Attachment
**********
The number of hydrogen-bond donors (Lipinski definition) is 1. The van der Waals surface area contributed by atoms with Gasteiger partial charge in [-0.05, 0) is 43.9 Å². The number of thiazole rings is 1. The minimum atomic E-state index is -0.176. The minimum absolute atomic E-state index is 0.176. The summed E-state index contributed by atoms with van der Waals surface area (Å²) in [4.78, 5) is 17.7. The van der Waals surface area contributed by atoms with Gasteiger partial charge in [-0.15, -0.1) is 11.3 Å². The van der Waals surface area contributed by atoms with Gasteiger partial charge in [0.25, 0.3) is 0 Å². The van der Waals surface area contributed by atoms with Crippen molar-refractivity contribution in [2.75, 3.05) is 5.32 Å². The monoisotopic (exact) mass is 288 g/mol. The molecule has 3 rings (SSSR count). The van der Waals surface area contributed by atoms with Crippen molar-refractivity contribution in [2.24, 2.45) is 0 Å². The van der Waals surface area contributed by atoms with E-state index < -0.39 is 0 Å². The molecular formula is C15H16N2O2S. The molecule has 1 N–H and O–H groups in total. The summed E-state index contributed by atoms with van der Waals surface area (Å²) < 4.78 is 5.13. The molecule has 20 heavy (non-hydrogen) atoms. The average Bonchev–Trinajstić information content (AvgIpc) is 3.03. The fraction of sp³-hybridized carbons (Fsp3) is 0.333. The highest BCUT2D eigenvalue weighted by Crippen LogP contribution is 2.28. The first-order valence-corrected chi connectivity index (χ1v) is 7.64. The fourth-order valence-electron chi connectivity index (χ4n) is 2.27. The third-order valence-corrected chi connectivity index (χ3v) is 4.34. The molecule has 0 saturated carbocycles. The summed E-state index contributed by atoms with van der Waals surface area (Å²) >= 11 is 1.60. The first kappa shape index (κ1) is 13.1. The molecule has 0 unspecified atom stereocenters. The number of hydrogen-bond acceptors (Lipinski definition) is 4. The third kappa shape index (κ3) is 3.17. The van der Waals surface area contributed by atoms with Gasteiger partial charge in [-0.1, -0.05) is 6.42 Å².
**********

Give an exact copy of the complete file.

The number of hydrogen-bond donors (Lipinski definition) is 1. The van der Waals surface area contributed by atoms with Gasteiger partial charge in [-0.05, 0) is 43.9 Å². The number of thiazole rings is 1. The minimum atomic E-state index is -0.176. The minimum absolute atomic E-state index is 0.176. The summed E-state index contributed by atoms with van der Waals surface area (Å²) in [4.78, 5) is 17.7. The van der Waals surface area contributed by atoms with Gasteiger partial charge in [-0.15, -0.1) is 11.3 Å². The van der Waals surface area contributed by atoms with Gasteiger partial charge in [0.25, 0.3) is 0 Å². The van der Waals surface area contributed by atoms with Crippen molar-refractivity contribution in [2.75, 3.05) is 5.32 Å². The monoisotopic (exact) mass is 288 g/mol. The molecule has 3 rings (SSSR count). The van der Waals surface area contributed by atoms with Crippen molar-refractivity contribution in [2.24, 2.45) is 0 Å². The van der Waals surface area contributed by atoms with E-state index < -0.39 is 0 Å². The molecular formula is C15H16N2O2S. The molecule has 1 N–H and O–H groups in total. The summed E-state index contributed by atoms with van der Waals surface area (Å²) < 4.78 is 5.13. The molecule has 20 heavy (non-hydrogen) atoms. The average Bonchev–Trinajstić information content (AvgIpc) is 3.03. The fraction of sp³-hybridized carbons (Fsp3) is 0.333. The highest BCUT2D eigenvalue weighted by Crippen LogP contribution is 2.28. The first-order valence-corrected chi connectivity index (χ1v) is 7.64. The fourth-order valence-electron chi connectivity index (χ4n) is 2.27. The third-order valence-corrected chi connectivity index (χ3v) is 4.34. The molecule has 0 saturated carbocycles. The summed E-state index contributed by atoms with van der Waals surface area (Å²) >= 11 is 1.60. The first kappa shape index (κ1) is 13.1. The molecule has 0 unspecified atom stereocenters. The number of hydrogen-bond acceptors (Lipinski definition) is 4. The third kappa shape index (κ3) is 3.17. The van der Waals surface area contributed by atoms with Gasteiger partial charge in [-0.1, -0.05) is 6.42 Å².